(D ) In the case of private placement only, of such total, the
total sold; the total sold directly by the underwriter to persons
other than U .S. persons, the dates of sale and the names and
addresses of the persons to whom sold ; and a copy of any agree­
ment or agreements with the foreign issuer or obligor governing
the acquisition or sale of the stock or debt obligations by the
underwriter; or
(E) In the case of public offerings only, of such total, the total
sold; the total sold to persons other than U.S. persons; the total
sold by U .S. persons participating in the distribution; a state­
ment that the stock or debt obligations were sold as part of a
public offering registered with the Securities and Exchange
Commission; and a copy of any prospectus or prospectuses used
in effectuating any of the sales.
A dealer claiming the credit or refund will generally be required to
furnish a description of the foreign dollar bonds involved and the name
and address of the person to whom the bonds were sold and the date
of sale.
’
The claim for credit or refund by an underwriter will not be allowed
with respect to stock or debt obligations sold by a U .S. person (other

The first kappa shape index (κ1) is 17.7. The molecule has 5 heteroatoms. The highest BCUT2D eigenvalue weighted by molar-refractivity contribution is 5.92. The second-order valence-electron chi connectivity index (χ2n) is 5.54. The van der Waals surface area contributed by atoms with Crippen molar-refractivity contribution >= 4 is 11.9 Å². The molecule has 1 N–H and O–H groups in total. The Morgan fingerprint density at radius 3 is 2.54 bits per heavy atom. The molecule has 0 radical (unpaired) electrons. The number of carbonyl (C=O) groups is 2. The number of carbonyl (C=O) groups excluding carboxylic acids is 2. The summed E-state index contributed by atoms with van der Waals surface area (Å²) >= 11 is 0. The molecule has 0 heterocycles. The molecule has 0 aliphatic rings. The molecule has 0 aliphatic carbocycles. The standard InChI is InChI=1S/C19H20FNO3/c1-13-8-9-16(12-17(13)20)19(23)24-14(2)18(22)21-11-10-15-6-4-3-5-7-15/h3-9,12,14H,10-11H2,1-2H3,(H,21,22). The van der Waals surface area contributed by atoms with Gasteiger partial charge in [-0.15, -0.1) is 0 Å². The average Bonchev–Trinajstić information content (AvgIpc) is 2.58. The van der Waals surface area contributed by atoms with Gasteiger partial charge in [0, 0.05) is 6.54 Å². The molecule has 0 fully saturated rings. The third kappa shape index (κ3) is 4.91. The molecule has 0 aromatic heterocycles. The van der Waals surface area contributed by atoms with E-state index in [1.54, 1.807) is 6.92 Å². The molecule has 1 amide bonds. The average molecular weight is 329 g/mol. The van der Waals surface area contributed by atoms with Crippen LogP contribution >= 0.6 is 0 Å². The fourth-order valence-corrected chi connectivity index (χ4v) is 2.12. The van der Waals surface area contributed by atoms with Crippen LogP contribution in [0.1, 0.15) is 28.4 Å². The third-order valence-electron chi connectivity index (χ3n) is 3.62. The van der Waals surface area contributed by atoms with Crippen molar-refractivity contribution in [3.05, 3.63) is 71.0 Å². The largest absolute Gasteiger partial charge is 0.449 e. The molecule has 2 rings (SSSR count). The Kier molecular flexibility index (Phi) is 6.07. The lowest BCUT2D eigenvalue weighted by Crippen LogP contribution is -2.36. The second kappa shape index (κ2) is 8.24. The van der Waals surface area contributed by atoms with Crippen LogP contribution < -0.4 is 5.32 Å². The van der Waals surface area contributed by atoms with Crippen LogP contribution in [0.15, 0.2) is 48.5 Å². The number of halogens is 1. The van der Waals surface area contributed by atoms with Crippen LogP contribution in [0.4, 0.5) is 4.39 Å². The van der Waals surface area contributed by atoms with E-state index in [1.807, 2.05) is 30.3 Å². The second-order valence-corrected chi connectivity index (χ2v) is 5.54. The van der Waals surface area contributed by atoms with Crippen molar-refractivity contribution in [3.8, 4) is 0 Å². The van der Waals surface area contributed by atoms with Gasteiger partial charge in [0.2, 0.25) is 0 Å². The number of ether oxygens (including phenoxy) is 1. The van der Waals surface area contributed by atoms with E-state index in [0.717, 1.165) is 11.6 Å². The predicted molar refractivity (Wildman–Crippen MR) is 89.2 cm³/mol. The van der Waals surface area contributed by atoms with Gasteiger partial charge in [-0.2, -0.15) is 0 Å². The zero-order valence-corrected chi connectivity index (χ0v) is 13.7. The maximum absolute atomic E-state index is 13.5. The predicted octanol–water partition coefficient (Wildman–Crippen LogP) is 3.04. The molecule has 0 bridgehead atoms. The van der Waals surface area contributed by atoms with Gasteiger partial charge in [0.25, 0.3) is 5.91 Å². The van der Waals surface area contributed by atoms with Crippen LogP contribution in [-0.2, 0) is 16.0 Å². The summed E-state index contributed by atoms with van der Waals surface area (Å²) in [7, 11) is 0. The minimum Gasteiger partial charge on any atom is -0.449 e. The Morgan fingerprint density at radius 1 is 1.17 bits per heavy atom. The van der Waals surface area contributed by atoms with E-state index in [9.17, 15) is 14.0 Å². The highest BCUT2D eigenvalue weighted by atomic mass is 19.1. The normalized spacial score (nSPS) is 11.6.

than the underwriter) participating, in connection with a public
offering registered with the Securities and Exchange Commission, in
the distribution of the stock or debt obligations acquired by the
underwriter unless the underwriter establishes by clear and convincing
evidence that the securities were sold to persons other than U .S.
persons. A certificate of sales to foreign persons executed by a
U.S. person (other than the underwriter) and relied upon by the
underwriter will be regarded as conclusive proof that such sales were
made unless the underwriter has actual knowledge that the certificate
is false in any material respect. The requirements for filing such a
certificate, the information to be set forth therein, and the manner
in which it is to be executed will be prescribed by the Secretary of
the Treasury or his delegate by regulations.
In any case where two or more underwriters form a purchasing and